The Samyukta Kisan Morcha (SKM) on Friday accused the Union government of “defaming” the farmers’ stir against the contentious farm laws and said the long-drawn agitation would not dissipate as being “hoped” by the BJP dispensation.
The SKM, an umbrella body of 40 farmer unions, claimed that several state governments are standing firmly with the agitation and that more farmers have reached the protest sites on the Delhi border to join the movement.
Thousands of farmers, mainly from Punjab, Haryana and western Uttar Pradesh, have been camping at Delhi’s border points for over six months now protesting the three agri laws and demanding a new law be made guaranteeing minimum support price (MSP).
“Every opportunity is being desperately seized upon to slander the protestors. However, their failed strategy is bound to fail again,” the SKM said.
“What the farmers are asking for is that their fundamental right to livelihood is protected. In a democracy, it is expected the government would accept their legitimate demands. Instead, the BJP dispensation is unnecessarily prolonging the agitation, defaming it and hoping it will just dissipate. That is not going to happen,” it said in a statement.
The SKM claimed that many BJP leaders have been asking the Union government to resolve the farmers’ issues.
“In a recent memorandum from Tamil Nadu chief minister (MK Stalin) to the prime minister (Narendra Modi), the issue of repeal of three farm laws was raised. Maharashtra is reportedly in the process of amending its law to neutralise the ill effects of the central legislations on its farmers,” it said.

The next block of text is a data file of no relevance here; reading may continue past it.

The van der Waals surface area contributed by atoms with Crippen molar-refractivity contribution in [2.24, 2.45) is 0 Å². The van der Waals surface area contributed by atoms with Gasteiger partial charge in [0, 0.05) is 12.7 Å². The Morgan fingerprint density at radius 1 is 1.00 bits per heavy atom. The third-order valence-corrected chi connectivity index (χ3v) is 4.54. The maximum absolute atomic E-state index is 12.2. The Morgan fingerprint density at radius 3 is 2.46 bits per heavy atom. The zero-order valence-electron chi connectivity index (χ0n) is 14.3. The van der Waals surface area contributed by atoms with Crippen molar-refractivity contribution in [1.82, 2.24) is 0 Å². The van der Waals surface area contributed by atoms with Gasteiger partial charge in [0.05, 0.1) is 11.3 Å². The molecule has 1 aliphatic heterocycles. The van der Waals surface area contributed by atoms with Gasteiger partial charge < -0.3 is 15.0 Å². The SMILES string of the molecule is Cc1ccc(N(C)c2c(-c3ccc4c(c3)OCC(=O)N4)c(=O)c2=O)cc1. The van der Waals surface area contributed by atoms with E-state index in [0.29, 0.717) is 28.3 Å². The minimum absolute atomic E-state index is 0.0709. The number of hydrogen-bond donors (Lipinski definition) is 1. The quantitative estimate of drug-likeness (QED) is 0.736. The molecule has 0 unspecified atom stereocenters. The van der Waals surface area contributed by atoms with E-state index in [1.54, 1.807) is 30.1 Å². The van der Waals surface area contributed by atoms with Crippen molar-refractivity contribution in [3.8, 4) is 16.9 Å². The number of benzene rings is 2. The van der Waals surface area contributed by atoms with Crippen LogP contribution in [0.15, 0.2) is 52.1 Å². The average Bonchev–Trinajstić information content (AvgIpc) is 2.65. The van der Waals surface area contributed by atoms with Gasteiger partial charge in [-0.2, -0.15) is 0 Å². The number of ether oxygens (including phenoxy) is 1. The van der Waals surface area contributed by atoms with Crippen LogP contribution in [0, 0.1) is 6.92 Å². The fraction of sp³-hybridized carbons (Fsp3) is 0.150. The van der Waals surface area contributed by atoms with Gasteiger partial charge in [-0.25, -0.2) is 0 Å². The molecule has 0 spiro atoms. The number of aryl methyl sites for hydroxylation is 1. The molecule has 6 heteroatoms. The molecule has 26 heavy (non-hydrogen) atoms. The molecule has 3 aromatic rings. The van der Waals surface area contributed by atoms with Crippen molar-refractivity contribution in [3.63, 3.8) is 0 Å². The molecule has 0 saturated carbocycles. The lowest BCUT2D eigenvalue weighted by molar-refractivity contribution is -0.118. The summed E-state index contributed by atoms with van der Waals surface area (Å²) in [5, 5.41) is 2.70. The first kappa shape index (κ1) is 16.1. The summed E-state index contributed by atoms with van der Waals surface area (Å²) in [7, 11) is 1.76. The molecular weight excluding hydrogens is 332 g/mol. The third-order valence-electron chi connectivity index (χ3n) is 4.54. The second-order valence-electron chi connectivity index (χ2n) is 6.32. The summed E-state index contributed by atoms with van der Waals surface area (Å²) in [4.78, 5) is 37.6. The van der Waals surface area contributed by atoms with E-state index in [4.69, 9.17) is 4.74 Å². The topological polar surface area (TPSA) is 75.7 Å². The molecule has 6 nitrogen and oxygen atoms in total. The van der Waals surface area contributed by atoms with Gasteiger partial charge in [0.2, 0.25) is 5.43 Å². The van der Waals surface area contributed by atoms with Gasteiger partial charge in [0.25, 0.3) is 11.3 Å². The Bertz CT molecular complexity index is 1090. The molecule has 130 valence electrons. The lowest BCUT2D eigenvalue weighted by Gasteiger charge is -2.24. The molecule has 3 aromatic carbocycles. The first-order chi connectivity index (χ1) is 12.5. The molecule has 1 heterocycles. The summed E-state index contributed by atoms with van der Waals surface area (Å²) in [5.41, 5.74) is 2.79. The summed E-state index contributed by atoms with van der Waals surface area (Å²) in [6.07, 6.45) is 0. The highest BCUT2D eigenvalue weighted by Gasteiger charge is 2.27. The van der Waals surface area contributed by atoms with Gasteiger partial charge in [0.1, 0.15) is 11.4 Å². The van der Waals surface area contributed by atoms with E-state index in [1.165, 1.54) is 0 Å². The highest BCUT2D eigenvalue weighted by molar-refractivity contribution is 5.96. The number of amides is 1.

“West Bengal CM (Chief Minister Mamata Banerjee) has been asking that the protesting farmers’ demands be met. Governments led by other parties in a few other states have stood with the farmers’ movement and joined their calls for a countrywide action,” the SKM added.
It claimed that hundreds of farmers from Jaspur in Uttarakhand reached the Ghazipur Border Thursday and a large contingent, led by Bharatiya Kisan Union (BKU) (Tikait), reached the Ghazipur border on Friday after walking for five days.
Enacted in September, the three farm laws have been projected by the Centre as major reforms in the agriculture sector that will remove the middlemen and allow farmers to sell their produce anywhere in the country.
The protesting farmers, on the other hand, have expressed apprehension that the new laws would pave the way for eliminating the safety cushion of the Minimum Support Price (MSP) and do away with the “mandi” (wholesale market) system, leaving them at the mercy of big corporates.
(Except for the headline, this story has not been edited by NDTV staff and is published from a syndicated feed.)